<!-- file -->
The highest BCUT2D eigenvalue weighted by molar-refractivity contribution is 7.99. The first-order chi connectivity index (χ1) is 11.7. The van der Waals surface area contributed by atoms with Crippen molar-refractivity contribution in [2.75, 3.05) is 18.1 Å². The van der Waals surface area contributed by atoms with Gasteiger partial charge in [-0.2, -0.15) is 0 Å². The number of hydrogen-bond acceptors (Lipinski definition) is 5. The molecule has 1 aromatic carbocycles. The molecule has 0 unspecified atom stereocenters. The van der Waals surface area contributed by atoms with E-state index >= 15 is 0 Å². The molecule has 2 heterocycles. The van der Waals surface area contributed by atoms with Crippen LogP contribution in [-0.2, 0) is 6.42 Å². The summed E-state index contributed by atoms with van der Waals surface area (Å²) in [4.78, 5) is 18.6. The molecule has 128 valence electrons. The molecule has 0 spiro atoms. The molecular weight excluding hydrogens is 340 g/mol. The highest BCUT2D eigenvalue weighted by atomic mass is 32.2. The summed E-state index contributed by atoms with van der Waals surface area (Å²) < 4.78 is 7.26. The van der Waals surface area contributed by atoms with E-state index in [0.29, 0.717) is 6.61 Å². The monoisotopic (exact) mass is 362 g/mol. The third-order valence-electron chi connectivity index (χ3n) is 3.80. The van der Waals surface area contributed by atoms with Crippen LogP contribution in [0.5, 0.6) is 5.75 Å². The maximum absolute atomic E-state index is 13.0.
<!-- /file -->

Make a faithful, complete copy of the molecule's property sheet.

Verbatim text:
The highest BCUT2D eigenvalue weighted by molar-refractivity contribution is 7.99. The first-order chi connectivity index (χ1) is 11.7. The van der Waals surface area contributed by atoms with Crippen molar-refractivity contribution in [2.75, 3.05) is 18.1 Å². The van der Waals surface area contributed by atoms with Gasteiger partial charge in [-0.2, -0.15) is 0 Å². The number of hydrogen-bond acceptors (Lipinski definition) is 5. The molecule has 1 aromatic carbocycles. The molecule has 0 unspecified atom stereocenters. The van der Waals surface area contributed by atoms with E-state index >= 15 is 0 Å². The molecule has 2 heterocycles. The van der Waals surface area contributed by atoms with Crippen LogP contribution in [-0.2, 0) is 6.42 Å². The summed E-state index contributed by atoms with van der Waals surface area (Å²) in [4.78, 5) is 18.6. The molecule has 128 valence electrons. The molecule has 0 spiro atoms. The molecular weight excluding hydrogens is 340 g/mol. The highest BCUT2D eigenvalue weighted by atomic mass is 32.2. The summed E-state index contributed by atoms with van der Waals surface area (Å²) < 4.78 is 7.26. The van der Waals surface area contributed by atoms with E-state index in [0.29, 0.717) is 6.61 Å². The monoisotopic (exact) mass is 362 g/mol. The third-order valence-electron chi connectivity index (χ3n) is 3.80. The van der Waals surface area contributed by atoms with Crippen LogP contribution in [0.5, 0.6) is 5.75 Å². The maximum absolute atomic E-state index is 13.0.